Sony on Monday reported a second security breach by hackers, who may have stolen personal information about 24.6 million users.

The hacking was announced on the company’s Sony Online Entertainment Web site:

We are today advising you that the personal information you provided us in connection with your SOE account may have been stolen in a cyber-attack.  Stolen information includes, to the extent you provided it to us, the following: name, address (city, state, zip, country), email address, gender, birthdate, phone number, login name and hashed password.

The company said that there is no evidence that its main credit card database was compromised.

The newest breach comes on top of the April 17 break-in of 77 million customers’ accounts by hackers who may have stolen credit card information.

Sony said the second breach took place April 16-17, before the PlayStation intrusion. The company said hackers may have stolen about 10,700 direct debit records of users in Austria, Germany, the Netherlands and Spain, as well as 12,700 credit or debit card numbers in other countries outside the United States.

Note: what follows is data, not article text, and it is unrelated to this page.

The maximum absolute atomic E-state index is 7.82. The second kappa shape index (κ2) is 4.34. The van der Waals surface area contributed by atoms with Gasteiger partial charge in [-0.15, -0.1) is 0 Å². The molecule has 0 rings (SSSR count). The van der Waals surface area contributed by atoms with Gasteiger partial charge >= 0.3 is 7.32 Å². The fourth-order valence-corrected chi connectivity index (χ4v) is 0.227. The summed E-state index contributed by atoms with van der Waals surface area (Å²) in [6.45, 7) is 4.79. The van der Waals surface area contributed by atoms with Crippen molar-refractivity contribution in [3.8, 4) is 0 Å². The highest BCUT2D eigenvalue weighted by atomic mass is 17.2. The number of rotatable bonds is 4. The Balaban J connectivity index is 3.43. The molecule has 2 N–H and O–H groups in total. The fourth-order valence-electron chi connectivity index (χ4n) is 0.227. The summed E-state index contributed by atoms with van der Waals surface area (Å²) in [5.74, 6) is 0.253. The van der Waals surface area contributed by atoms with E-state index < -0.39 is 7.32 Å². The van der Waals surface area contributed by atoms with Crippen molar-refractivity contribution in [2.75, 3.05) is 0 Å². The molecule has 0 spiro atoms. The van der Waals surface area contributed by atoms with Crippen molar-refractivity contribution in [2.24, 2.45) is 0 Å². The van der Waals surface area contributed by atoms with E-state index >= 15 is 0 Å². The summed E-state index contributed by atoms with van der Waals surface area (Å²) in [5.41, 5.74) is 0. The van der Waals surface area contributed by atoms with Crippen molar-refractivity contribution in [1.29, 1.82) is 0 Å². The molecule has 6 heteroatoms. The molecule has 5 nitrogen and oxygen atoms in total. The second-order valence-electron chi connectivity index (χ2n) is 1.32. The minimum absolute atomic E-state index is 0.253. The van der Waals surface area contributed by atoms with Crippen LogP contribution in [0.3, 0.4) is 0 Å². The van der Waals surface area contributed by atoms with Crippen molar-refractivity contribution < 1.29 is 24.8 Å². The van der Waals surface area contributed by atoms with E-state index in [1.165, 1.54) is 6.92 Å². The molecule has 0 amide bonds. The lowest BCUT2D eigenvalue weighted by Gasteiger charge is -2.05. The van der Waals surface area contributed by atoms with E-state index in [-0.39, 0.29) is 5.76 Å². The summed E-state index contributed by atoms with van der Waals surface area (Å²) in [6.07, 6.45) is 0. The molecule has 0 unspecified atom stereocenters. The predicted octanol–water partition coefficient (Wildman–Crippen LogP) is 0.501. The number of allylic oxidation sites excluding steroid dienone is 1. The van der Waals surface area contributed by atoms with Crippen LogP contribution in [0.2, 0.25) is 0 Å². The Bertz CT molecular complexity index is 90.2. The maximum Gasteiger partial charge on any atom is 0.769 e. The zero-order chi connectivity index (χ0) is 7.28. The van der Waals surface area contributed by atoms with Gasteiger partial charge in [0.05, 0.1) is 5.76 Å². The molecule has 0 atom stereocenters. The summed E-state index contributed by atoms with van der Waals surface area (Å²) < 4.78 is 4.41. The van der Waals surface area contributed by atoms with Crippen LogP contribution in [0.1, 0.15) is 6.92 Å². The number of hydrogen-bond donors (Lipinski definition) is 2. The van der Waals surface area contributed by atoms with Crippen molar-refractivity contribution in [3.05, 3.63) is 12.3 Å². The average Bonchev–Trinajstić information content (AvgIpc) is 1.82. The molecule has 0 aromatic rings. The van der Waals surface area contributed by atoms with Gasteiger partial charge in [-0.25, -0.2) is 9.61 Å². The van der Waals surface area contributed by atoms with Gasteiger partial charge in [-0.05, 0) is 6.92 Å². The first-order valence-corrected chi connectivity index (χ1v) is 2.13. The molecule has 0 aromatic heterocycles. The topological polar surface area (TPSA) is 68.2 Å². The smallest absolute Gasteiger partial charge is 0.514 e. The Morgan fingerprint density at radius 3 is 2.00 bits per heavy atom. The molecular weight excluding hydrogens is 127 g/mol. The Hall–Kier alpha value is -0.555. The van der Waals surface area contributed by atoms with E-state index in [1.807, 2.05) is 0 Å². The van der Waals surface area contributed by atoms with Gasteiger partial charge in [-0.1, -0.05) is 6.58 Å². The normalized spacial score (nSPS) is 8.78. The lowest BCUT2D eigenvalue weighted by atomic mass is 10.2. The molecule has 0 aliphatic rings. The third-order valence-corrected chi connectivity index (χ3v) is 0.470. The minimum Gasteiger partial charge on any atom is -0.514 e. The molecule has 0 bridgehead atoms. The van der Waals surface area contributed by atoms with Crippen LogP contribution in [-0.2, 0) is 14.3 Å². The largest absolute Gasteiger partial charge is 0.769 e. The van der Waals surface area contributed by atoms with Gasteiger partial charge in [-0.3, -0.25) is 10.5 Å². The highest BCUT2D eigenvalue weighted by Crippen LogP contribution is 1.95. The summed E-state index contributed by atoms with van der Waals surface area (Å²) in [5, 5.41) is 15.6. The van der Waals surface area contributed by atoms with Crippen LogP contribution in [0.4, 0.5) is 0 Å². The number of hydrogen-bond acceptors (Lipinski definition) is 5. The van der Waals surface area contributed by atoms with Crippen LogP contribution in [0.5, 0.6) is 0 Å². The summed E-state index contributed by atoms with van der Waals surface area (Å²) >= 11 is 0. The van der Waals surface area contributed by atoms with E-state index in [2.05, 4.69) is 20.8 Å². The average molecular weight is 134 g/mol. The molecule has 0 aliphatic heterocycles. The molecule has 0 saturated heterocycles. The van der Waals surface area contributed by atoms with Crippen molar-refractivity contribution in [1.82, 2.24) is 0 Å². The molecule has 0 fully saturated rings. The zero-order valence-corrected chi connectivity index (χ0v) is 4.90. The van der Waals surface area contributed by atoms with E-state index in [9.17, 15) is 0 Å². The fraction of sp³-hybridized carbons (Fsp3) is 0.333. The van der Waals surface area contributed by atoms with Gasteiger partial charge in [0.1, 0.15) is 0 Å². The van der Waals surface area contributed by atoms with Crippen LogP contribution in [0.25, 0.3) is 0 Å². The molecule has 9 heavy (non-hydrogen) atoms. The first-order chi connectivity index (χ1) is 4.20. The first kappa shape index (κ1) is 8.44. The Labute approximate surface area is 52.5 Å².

Earlier Monday, Sony’s online entertainment division announced that it was shutting down its Web site over concern about an “issue” during an investigation of the first security breach.

In light of the problems, Sony will not attend a hearing on data security Wednesday before the House subcommittee on Commerce, Manufacturing and Trade, said Ken Johnson, a spokesman for subcommittee chair Rep. Mary Bono Mack (R-Calif.).

“While we certainly understand that the company is going through a difficult time,”  Johnson said Monday, “there are still millions of American consumers twisting in the wind, and we’re determined to get some answers for them.”

Johnson noted that Sony has agreed to answer the questions by late Tuesday that Bono Mack and ranking member Rep. G.K. Butterfield (D-N.C) raised in a letter to the company last week .

Bono Mack and Butterfield had originally asked for answers by Friday.

David Vladeck, the head of the Federal Trade Commission’s Bureau of Consumer Protection, will testify at the hearing, along with Pablo Martinez of the U.S. Secret Service, privacy expert Justin Brookman of the Center for Democracy and Technology and information security expert Eugene Spafford of Purdue University.